Tuesday, November 5, 2013

Charcorra

Centerra is my oldest campaign setting.  I've been wandering its weird hills for almost a decade now.  In that time, a lot of places have gone through a lot of revisions.

There was a weird little island in the south that I just labeled Carcosa as sort of a placeholder identity.  Because I already knew what Carcosa was: it was dangerous, at the very edge of the map, and with a strange culture that wanted to kill me.  But then Geoffrey McKinney's Carcosa was released and I bought it and read it and it was excellent and then Carcosa meant something different.

Because of that, I couldn't just leave the little island named Carcosa.  Geoffrey will probably never knowof his spooky assholery that compelled me to remodel my Carcosa at a distance.  But sometime between when I rotated my map 180 degrees (why're the cold places always to the north?) and the 11th and 12th drafts of my globe (I've redrawn that map a lot), the ambiguous little island of Carcosa became the much more specific island of Charcorra.




Charcorra

The streets are made from black clay, hard-packed and crisscrossed with ruts.  Most buildings have monotonous facades, all carved from the same dark brown fungal wood.  The forest of giant mushrooms on the island is quite sparse, and most of the buildings are older.  There are no sewers, and the streets are awash in dung and sour filth.

That is most of what is known of the city, since it is a closed community.  Outsiders are forbidden from landing on the island, and are killed on sight if they ever set foot outside of a tiny zone in the harbor district.

It's fairly obvious when you aren't from around there.

Although they live on the very fringe of it, the Charcorrans are darklanders, and like all darklanders, their skin is a mix of olive, grey, and green.  Their eyes are brown, grey, or golden.  Their teeth are black with lacquer (unless they are too poor to afford even this paltry cosmetic).  Their spines are prominent through their skin.  They average a good 6" taller than the other races of man (most of it in the torso) and their blood is black and extremely salty.  Dreadlocks are nearly universal.

Like many darklanders, the Charcorrans are infected with a powerful sense of superiority.  Even the harbor whores will tell sailors of their inferiority when they think their listeners are asleep.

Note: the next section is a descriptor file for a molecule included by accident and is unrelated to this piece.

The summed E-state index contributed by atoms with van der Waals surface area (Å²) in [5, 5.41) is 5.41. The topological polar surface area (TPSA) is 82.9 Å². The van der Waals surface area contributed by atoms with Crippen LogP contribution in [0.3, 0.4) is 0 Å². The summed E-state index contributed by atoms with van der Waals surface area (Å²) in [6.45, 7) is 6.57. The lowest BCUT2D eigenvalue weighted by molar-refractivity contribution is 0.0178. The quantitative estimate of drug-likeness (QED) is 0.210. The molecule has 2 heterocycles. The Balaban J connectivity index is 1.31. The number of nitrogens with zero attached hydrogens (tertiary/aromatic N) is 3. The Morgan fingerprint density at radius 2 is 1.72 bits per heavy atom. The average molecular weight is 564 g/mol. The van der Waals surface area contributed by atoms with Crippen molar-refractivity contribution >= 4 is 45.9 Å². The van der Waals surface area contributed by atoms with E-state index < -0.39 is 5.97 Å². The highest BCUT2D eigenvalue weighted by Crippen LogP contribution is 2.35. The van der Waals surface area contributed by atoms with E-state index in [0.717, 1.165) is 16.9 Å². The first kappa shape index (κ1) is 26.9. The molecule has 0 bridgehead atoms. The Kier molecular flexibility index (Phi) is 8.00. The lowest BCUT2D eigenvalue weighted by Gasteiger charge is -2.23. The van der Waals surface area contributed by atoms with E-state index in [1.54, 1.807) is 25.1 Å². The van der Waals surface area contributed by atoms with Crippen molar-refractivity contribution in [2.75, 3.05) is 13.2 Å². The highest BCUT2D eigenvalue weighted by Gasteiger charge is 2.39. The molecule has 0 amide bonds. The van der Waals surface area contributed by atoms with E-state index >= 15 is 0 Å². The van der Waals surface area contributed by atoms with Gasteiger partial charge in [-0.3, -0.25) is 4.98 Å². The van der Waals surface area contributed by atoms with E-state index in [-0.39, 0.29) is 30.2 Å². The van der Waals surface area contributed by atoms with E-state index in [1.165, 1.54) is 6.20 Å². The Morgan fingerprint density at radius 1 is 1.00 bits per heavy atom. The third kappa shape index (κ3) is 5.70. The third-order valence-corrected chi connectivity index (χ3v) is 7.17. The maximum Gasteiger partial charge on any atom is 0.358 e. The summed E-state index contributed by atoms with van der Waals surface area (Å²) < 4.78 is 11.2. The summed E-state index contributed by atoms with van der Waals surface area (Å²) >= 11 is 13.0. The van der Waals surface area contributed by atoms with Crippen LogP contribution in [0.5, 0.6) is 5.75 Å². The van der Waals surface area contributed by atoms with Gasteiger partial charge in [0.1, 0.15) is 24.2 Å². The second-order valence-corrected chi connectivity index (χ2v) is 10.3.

In Charcorra, there is a warrior caste that artificially lengthens their arms with a mixture of sorcery and mechanical mutilation during childhood (mostly the latter).  They believe that having a few inches of extra reach is an advantage on the battlefield, and they may be right.  However, it does give their knights a very gangly look: dreadlocks whirling above their platemail as they thrust their toothy spear into the melee, that sort of thing.



They import metals, lumber, warfish oil, and especially leather.  They export dyes, spices, a fortified wine called pittry (black as ink, but delicious), ceramics, and weapons.  Let's talk about those last two categories for a second.

Rosenglass is enchanted glass (normally a light pink) that can be easily manipulated magically to alter the color and opacity, and is much sought after rich people who want to appear rich (rosenglass is quite expensive). Chargale is a ceramic that is strong enough to scratch steel, and is often made into bladed weapons. However, cheap chargale is quite brittle, and the strongest chargale weapons are the ones that have spent the most years in a fire (like a wine). If a Charcorran says that he has a seven-year sword, it means that it was baked for seven continuous years in a kiln, so his sword is much better than yours. After the ceramic has cooled, subsequent heatings do nothing for the strength of the material. Crysmere is not made in Charcorra, but is rather imported from somewhere deeper in the darklands. It is another form of durable crystal that is baked similar to chargale, although a bit softer. Unlike chargale, however, crysmere can be used to template spells, similar to a wand or staff, and many wizard's swords are made from it. Sotlatl is a poisonous metal, viper green and perpetually toxic. There are several other types of poisonous alloys, but none so famous as sotlatl.

In Charcorran culture, bonjuka are weapons that are used to kill animals and honorless criminals; they may not be used on anything else.  Kreya are weapons that are used to kill enemy warriors and other intelligent combatants.  Most Charcorran warriors carry at least one weapon of each type.